Woods, Mickelson diverge at Torrey Pines South
Wednesday, January 22, 2014
LA JOLLA, Calif. – One man’s playground is another’s thorn bush.
Now you might catch those breathtaking camera shots of hang-gliders out over the Pacific and vibrant blue skies and majestic golf holes along the cliffs above Black’s Beach and wonder how the view of Torrey Pines’ South Course could stretch from one end of the spectrum to the other, but when you consider the viewpoints of Tiger Woods and Phil Mickelson, it’s understandable.
Woods usually gets handed a trophy and access to a million-dollar credit line when he registers for tournaments here.
Mickelson? It’s his home, his proverbial “Cheers” where everyone knows his name, his game, and his fame, but it’s not the homecoming. Yet when he shows up at Torrey, it’s as if he is given a hair shirt – seemingly uncomfortable.
Now you could suggest that combined, Woods and Mickelson have won this PGA Tour stop at Torrey Pines 10 times, but that’s like saying Hank and Tommie Aaron combined for 768 home runs. A closer look at the record book shows you that since Mickelson won his third tournament at Torrey in 2001, Woods has won six of his seven.
The disparity with their successes here at this tournament – Woods with seven wins, Mickelson has three – deepens even more when you consider that Woods in 2008 also won the U.S. Open at Torrey Pines’ South Course. That remains a watershed tournament for both players.
For Woods, memories of him limping to his 14th major championship are vivid, yet it remain – at least for now – his more recent major triumph.
For Mickelson, having the U.S. Open at Torrey Pines was a proud thing for a native San Diegan, except the decision to host the national championship has contributed in large part to his anguish each of the last 12 trips here.
In order to win the bid to host the 2008 U.S. Open, city officials had to commit to USGA-requested changes and they were overseen by “The Open Doctor,” Rees Jones. And when it comes to Jones’ work and Mickelson’s preferences in a golf course, there’s a gulf much wider than the one between San Diego and Coronado.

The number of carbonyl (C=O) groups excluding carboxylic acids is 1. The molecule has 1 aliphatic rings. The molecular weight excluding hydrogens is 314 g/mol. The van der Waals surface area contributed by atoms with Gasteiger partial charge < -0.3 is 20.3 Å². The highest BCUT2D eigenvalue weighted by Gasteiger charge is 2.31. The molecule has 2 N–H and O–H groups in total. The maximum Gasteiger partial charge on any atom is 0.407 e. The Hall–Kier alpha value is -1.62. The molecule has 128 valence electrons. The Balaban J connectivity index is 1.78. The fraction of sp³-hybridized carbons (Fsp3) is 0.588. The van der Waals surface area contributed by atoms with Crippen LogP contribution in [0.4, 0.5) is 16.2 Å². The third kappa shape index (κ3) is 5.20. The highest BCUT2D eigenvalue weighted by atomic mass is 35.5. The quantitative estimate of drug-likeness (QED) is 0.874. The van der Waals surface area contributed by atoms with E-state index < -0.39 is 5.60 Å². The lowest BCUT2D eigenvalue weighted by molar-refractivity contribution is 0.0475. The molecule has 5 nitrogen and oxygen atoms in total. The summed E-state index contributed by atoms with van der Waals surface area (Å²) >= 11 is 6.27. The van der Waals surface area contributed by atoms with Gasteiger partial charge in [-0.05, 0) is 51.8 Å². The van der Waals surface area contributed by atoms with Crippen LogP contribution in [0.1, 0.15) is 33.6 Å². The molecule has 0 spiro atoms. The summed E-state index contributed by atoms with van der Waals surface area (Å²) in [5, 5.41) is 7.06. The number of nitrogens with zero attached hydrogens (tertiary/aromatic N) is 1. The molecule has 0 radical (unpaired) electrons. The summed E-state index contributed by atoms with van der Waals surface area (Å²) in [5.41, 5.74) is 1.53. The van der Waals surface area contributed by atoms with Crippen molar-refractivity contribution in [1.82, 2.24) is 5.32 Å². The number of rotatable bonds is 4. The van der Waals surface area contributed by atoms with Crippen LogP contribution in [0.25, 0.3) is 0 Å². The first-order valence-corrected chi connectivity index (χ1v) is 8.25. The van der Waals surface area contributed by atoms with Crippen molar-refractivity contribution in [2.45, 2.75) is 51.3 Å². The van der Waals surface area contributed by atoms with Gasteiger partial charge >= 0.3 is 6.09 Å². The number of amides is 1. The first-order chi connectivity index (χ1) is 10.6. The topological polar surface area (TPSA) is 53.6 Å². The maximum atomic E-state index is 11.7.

“I haven’t won since it’s been redesigned,” said Mickelson, never shy in his dislike of the way the green complexes exist at the South Course. “My feelings of animosity toward it might have been a factor as to why I haven’t played well, per se, on it.”
Certainly, the record is tough to dispute. Winner of what was then called the Buick Invitational in 1993, then again in 2000-01 Mickelson missed the cut in 2002 to touch off a stretch of pedestrian play in this, his hometown event. Oh, he’s had snippets of vintage form, but for every top 10 (five) there’s been a finish well down the leaderboard, most recently in 2013 when he missed the cut.
“It’s just monotonous to me,” said the lefthander. “It’s doesn’t allow for a great recovery and it does not allow for aggressive play.”
Hard to imagine that Woods feels similarly, not when you consider that he’s won five of his last six, and six of his last eight trips out there. Those numbers only improve if you factor in the ’08 U.S. Open and if you really want to give Woods some latitude, he’s considers it nine victories already at Torrey, allowing for a World Junior title when he was a kid.
Then again, no matter what number you use – seven, eight, or nine – “it’s fantastic to be able to have had the success that I’ve had on this golf course,” Woods said.
Having returned to competitive action for the first time since his Northwest Mutual World Challenge in early December, Woods professes to have not done much golf-wise for more than a month. “What I did was, I tried to extend my offseason in that regard,” he said.
Whereas some would suggest it’s a recipe for rust, Woods thinks otherwise. He has always played sparingly in December and early January “and I think it’s one of the reasons why I’ve come out and played well at this event.”
One small change from past years, though: Whereas Woods was making his season debut in the fourth tournament of the year, with the “wraparound” campaign in effect, here it is the 10th stop on the schedule. One reporter mentioned that Woods was already 1,233 points behind the FedEx Cup leader, Jimmy Walker, and it brought a smile to his face.
“Yeah, how about that,” said Woods, shaking his head. “I haven’t wrapped my mind around it yet, the new scheduling.”
Clearly, though, he doesn’t seem worried in the least. He’s about playing a schedule that is convenient for him, on venues he prefers, at places where he piles up the victories, all in the name of preparing for the major championships. Torrey Pines, with one day on the North Course and three on the South (assuming he makes the cut) fits the bill on all those fronts, even when it comes wrapped in a look that’s a bit different.
Often damp and cool this time of year in San Diego, Torrey Pines traditionally has played long and soft. But given the warm and dry winter that Southern California has enjoyed, “I haven’t seen (the greens) this firm, I think, maybe since the (U.S.) Open,” said Woods.
It was hard to miss the big smile on his face. That’s because when firm and fast conditions greeted the players at that 2008 U.S. Open, Woods won.
Like always. Or so it seems.
Mickelson’s thorn bush is Woods’ playground, after all.
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